Imerys Filtration Minerals Announces Price Increase for Products in North America

Affects all diatomite, perlite, cellulose and silicate-based products
July 1, 2017
San Jose, California

Imerys Filtration Minerals, Inc., will raise prices for products shipped from North America, effective August 1, 2017. The increase will range from 3 to 10%, subject to any provisions in individual contracts. The price increase supports continual investments and rising costs in mining, manufacturing, maintenance, quality systems, and environmental compliance and sustainability. The price increase will apply across all diatomite, perlite, cellulose and silicate-based products.

Imerys Filtration, an industrial mineral-based solutions provider and a world leader in the manufacturing of high quality filter aids and functional mineral additives, has operations in North and South America, Europe and Asia-Pacific.

More information on our performance additives and filtration products is available at

About Imerys Group

The world leader in mineral-based specialty solutions for industry, with €4.2 billion revenue and close to 16,000 employees, Imerys delivers high value-added, functional solutions to a great number of sectors, from processing industries to consumer goods. The Group draws on its knowledge of applications, technological expertise and its material science know-how to beneficiate its mineral resources, produce synthetic minerals and develop formulations. These contribute essential properties to customers’ products and performance, including refractoriness, hardness, conductivity, opacity, durability, purity, lightness, filtration, absorption and repellency. Imerys is determined to develop responsibly, in particular by fostering the emergence of environmentally-friendly products and processes.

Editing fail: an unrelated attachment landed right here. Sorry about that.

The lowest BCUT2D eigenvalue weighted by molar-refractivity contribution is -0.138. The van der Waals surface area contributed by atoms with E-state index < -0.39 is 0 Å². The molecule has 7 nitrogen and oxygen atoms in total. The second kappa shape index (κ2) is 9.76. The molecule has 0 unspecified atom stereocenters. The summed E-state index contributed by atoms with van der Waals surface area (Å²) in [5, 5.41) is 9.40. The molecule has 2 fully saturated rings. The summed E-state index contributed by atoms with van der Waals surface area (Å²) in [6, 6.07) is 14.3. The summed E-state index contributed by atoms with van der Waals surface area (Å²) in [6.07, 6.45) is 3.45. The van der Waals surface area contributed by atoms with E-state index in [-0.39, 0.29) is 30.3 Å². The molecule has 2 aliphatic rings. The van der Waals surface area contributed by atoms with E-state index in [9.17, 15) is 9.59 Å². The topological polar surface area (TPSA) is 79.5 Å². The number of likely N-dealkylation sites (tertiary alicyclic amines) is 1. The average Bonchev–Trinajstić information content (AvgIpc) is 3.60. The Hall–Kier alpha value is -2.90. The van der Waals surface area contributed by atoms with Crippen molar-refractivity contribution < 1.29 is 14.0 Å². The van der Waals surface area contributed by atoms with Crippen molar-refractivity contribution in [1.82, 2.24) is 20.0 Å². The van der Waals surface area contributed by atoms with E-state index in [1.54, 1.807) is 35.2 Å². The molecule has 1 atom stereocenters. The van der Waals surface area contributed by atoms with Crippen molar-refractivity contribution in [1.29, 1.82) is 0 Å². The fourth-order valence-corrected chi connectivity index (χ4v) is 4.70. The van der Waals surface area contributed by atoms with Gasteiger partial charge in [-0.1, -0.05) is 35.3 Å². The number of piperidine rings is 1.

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Product Spotlight

Celite Diatomite

Celite diatomaceous earth grades are made from the fossilised remains of single-celled plants called diatoms. These microscopic algae have the unique capability of extracting silica from water to produce their skeletal structure. When diatoms die, their skeletons settle to form a diatomite deposit.

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